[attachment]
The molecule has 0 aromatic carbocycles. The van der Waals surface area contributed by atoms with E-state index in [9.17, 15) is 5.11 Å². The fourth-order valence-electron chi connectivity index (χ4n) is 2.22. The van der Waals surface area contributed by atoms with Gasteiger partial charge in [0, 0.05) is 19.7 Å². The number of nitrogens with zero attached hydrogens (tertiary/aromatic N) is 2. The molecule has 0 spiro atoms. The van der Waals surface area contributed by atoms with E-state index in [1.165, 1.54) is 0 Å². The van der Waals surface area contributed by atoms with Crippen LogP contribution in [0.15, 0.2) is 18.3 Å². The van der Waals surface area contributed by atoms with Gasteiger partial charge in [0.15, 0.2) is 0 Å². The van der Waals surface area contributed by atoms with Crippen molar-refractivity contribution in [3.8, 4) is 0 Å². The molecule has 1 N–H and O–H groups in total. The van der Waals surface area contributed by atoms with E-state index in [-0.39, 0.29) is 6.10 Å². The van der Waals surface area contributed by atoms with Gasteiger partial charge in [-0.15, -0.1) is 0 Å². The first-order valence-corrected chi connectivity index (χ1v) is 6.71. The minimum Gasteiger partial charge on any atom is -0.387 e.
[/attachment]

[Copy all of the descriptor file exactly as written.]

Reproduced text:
The molecule has 0 aromatic carbocycles. The van der Waals surface area contributed by atoms with E-state index in [9.17, 15) is 5.11 Å². The fourth-order valence-electron chi connectivity index (χ4n) is 2.22. The van der Waals surface area contributed by atoms with Gasteiger partial charge in [0, 0.05) is 19.7 Å². The number of nitrogens with zero attached hydrogens (tertiary/aromatic N) is 2. The molecule has 0 spiro atoms. The van der Waals surface area contributed by atoms with E-state index in [1.165, 1.54) is 0 Å². The van der Waals surface area contributed by atoms with Crippen LogP contribution in [0.15, 0.2) is 18.3 Å². The van der Waals surface area contributed by atoms with Gasteiger partial charge in [0.15, 0.2) is 0 Å². The van der Waals surface area contributed by atoms with Crippen molar-refractivity contribution in [3.8, 4) is 0 Å². The molecule has 1 N–H and O–H groups in total. The van der Waals surface area contributed by atoms with E-state index in [-0.39, 0.29) is 6.10 Å². The van der Waals surface area contributed by atoms with Gasteiger partial charge in [-0.15, -0.1) is 0 Å². The first-order valence-corrected chi connectivity index (χ1v) is 6.71. The minimum Gasteiger partial charge on any atom is -0.387 e.